City of Sorcery is not heavy on action, is not heavy on sword and sorcery, but is heavy on character and exploration.
Tuesday, January 21, 2014
City of Sorcery by Marion Zimmer Bradley
Rare is the time when I’ve read a book with more titles and subtitles. I think this is just ‘City of Sorcery’, written by Marion Zimmer Bradely, but it’s also got the Darkover trade dress and under that The Renunciates (Free Amazons).
This copy is from 1984 and comes in at $5.99. I’m sure most paperbacks these days easily hit the $9.99 mark. I bought it from Half-Priced books, off of the dollar spinner racks. It was well worth the dollar. Looking over Amazon, it’s only available from third party sellers at this time, with no Kindle version. Now that’s a shame as one of the things I’d love to see e-books used for, is the restoration of so much of the ‘lost’ fantasy books that fail to stay in print.
If you’re looking for a fantasy book with some science fiction elements, the Darkover book should hold your attention. If you’re looking for a fantasy book with a lot of strong female characters, City ofSorcery again has you covered.
I haven’t read any of the Darkover books in easily twenty years. I was never a huge fan to begin with but do remember reading a few of them and just never getting into it or keeping up with it. For its time I assume it was successful due to the sheer number of books in the series.
The majority of the novel tackles exploration of the ‘Hellers’, an unexplored region of Darkover. This exploration takes the form of fighting the elements, fighting against fatigue, fighting against altitude, fighting against a village where strangers are welcomed, and then drugged to make the murder of them easier.
Depending on the game system you’re playing, this could be a fun thing or a terrible thing. One of the things I loved about 3rd edition, and the OLG, is that it allowed settings like Midnight from FFG, to flourish. There were a lot of fantastic elements in the dark fantasy game, and fighting against the elements just for survival was high on the list.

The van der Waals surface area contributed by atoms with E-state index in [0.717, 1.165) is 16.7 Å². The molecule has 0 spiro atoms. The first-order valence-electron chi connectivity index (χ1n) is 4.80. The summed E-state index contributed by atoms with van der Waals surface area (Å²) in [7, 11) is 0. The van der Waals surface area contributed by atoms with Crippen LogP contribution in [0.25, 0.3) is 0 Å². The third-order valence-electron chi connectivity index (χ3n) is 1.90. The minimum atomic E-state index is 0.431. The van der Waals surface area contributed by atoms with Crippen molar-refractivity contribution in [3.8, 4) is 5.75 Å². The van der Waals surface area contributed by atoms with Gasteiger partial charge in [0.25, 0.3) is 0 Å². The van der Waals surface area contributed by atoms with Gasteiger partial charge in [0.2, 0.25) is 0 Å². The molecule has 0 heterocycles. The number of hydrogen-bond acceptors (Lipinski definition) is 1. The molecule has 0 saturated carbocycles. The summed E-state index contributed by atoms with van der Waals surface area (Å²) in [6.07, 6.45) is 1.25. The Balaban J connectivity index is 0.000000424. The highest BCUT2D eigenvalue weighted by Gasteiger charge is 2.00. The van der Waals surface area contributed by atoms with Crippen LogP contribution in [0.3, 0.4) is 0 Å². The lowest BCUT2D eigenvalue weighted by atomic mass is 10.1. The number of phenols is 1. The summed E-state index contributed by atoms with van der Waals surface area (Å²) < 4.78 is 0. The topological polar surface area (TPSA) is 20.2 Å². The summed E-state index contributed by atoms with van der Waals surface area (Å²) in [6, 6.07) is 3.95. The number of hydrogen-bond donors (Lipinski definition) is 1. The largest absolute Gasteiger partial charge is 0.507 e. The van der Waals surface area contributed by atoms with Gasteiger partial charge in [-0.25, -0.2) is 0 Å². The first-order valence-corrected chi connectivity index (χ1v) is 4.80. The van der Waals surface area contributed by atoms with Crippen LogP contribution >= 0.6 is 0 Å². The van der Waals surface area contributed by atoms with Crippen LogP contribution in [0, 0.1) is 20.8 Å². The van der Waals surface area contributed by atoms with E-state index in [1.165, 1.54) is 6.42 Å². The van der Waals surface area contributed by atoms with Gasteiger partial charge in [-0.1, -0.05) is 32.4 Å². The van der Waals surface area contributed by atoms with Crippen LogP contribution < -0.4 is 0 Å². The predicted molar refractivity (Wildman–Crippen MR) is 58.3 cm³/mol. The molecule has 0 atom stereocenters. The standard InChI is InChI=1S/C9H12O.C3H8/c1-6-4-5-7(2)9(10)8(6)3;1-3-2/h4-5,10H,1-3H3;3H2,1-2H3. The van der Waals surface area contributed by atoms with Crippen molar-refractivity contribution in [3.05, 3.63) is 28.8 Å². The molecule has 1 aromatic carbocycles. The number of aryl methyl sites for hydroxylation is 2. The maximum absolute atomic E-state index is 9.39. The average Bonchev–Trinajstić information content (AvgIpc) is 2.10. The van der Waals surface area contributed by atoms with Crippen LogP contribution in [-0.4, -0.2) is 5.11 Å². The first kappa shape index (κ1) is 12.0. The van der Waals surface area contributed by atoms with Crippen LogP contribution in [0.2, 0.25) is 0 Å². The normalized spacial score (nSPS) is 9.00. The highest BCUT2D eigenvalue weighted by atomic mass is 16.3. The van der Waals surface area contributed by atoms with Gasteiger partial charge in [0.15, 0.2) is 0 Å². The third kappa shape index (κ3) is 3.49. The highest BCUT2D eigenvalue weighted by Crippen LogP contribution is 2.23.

But that was my least favorite aspect of the game. I didn’t want to take subdual damage or have to keep track of it or have to keep making saving throws or customize my character just to survive the wilds.
On the other hand, games like The One Ring, do a fantastic job of providing some penalties for failure to make a ‘travel’ skill check. It uses a few roles that have to be filled and these checks can be complicated by failure or rolling the ‘eye’ on the d12. The results of failure vary but can include losing health to encountering monsters to added travel time.
This matches well with the movies where the journey is often one of the more dangerous aspects of the characters trails. In City of Sorcery, there is a ‘big bad’ at the end, but her powers and abilities rely on having those around her to carry out her will in addition to her own knowledge base and powers. While she’s a danger to the characters, she’s not necessarily as terrible as the trials that got the characters to the location to begin with.
I find that 4th edition Dungeons and Dragons, with its skill check system, also allows a great deal of ability to customize the travel times as well as the meetings between characters and leaders of towns. This is another strength of The One Ring where important meetings between the characters and NPCs to gather information is easy to play out.